“Nathan Dempsey lived in the Cane Creek section of Yancey County prior to the Civil War. He was a giant of a man, small-waisted, raw-boned and tree-top tall. He tipped the scales at better than 250 pounds and he stood six feet six. He could swing a ten-pound hammer in each hand. He could pick up a mule and he could throw a horse to the ground.

“He was a blacksmith. But come Saturday and he laid aside his leather apron, his hammer and iron and joined in for the only known sports of the frontier times — wrestling and cuffing matches, running and jumping. He was unbeatable. No man was his superior in these sports. He could clear a seventeen-hand horse in a running jump, take on any two mountain men in a wrestling match, and cuff men equally as big as if they were strawmen. But there was one certain Saturday that Nathan Dempsey lost his calmness and really went on a tear.”

Nathan Dempsey had defeated six men in a row wrestling, when as a grand finale he defeated two opponents in the championship match, “adding injury to insult by bumping his victim’s heads together before throwing them to the ground.”

While Dempsey’s back was turned, “Eight of his victim’s went into a huddle [and decided] they would charge him in groups of fours and slam him to the ground. They would pound him until he yelled for quarter, until he screamed ‘calf rope!’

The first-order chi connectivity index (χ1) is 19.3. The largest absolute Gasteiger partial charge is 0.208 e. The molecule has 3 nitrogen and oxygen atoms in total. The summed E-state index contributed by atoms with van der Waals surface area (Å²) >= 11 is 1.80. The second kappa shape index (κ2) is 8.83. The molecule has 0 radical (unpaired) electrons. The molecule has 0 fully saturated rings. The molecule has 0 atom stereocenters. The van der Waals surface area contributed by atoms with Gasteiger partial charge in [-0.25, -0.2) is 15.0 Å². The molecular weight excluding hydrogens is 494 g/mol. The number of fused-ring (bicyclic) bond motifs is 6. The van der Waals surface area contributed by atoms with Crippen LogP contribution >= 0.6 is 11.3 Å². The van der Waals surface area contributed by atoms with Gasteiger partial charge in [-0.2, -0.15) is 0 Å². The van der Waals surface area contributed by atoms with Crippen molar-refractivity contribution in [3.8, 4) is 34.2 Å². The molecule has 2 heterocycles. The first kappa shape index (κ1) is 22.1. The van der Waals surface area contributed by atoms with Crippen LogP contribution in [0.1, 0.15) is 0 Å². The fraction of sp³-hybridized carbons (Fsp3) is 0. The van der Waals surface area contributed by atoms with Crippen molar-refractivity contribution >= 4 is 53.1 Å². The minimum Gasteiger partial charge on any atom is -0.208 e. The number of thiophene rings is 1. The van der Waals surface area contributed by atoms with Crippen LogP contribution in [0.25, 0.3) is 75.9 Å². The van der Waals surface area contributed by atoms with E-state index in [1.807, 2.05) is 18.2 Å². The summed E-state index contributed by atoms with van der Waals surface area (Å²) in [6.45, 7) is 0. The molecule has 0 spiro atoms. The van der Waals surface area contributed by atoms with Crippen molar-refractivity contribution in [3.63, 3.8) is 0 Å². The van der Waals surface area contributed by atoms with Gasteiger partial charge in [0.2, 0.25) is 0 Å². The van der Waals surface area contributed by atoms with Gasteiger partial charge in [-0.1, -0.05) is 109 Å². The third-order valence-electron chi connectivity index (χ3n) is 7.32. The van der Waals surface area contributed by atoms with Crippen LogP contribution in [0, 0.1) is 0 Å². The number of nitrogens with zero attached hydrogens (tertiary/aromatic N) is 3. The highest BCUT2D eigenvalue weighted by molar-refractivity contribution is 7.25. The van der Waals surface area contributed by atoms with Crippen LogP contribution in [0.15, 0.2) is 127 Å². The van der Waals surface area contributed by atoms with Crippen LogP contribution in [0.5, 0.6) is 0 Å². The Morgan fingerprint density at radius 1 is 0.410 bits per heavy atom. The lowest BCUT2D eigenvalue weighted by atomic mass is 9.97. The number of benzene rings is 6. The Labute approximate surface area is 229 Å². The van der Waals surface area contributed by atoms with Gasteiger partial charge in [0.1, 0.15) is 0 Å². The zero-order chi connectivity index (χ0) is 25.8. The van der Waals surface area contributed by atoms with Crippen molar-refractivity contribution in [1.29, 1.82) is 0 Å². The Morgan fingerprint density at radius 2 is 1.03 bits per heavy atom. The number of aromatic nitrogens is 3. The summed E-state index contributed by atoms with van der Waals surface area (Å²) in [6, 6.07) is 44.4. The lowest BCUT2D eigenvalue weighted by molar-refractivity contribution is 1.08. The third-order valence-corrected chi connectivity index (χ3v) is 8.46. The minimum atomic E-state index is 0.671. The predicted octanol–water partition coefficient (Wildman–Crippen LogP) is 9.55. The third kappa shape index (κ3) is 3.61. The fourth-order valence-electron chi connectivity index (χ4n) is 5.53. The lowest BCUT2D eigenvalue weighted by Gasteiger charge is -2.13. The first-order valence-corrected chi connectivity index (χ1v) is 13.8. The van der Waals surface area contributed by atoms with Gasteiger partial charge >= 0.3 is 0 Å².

“From the left and the right they charged Nathan. He turned, let out a roar and braced himself. His long, stout arms shot out. He grabbed the first man nearest, spun and hurled him through the air. One after the other he tossed like sticks of kindling wood. And each went flying into the chicken coops. They lay where they fell ....

“Nathan Dempsey was not arrested, but pressure was brought to bear on the town fathers and a special ordinance was passed. It was stipulated that it was unlawful for him to strike a man with his closed fist. Which was classified as an ‘unlawful weapon.’

“But the measure was quite unnecessary. For legend has it that from that time onward in Yancey County no one ever came within striking distance of that unlawful weapon. With all the fun gone for him, Nathan soon moved away to West Virginia.

“Some folks say his grandson inherited old Nathan’s punch. Some who met Jack Dempsey in the ring and left it battered and broken were ever afterward of the opinion that his fists, too, should have been classified unlawful.”

George Ellison wrote the biographical introductions for the reissues of two Appalachian classics: Horace Kephart’s Our Southern Highlanders and James Mooney’s History, Myths, and Sacred Formulas of the Cherokees. In June 2005, a selection of his Back Then columns was published by The History Press in Charleston as Mountain Passages: Natural and Cultural History of Western North Carolina and the Great Smoky Mountains. Readers can contact him at P.O. Box 1262, Bryson City, N.C., 28713, or at This email address is being protected from spambots. You need JavaScript enabled to view it..

Go to top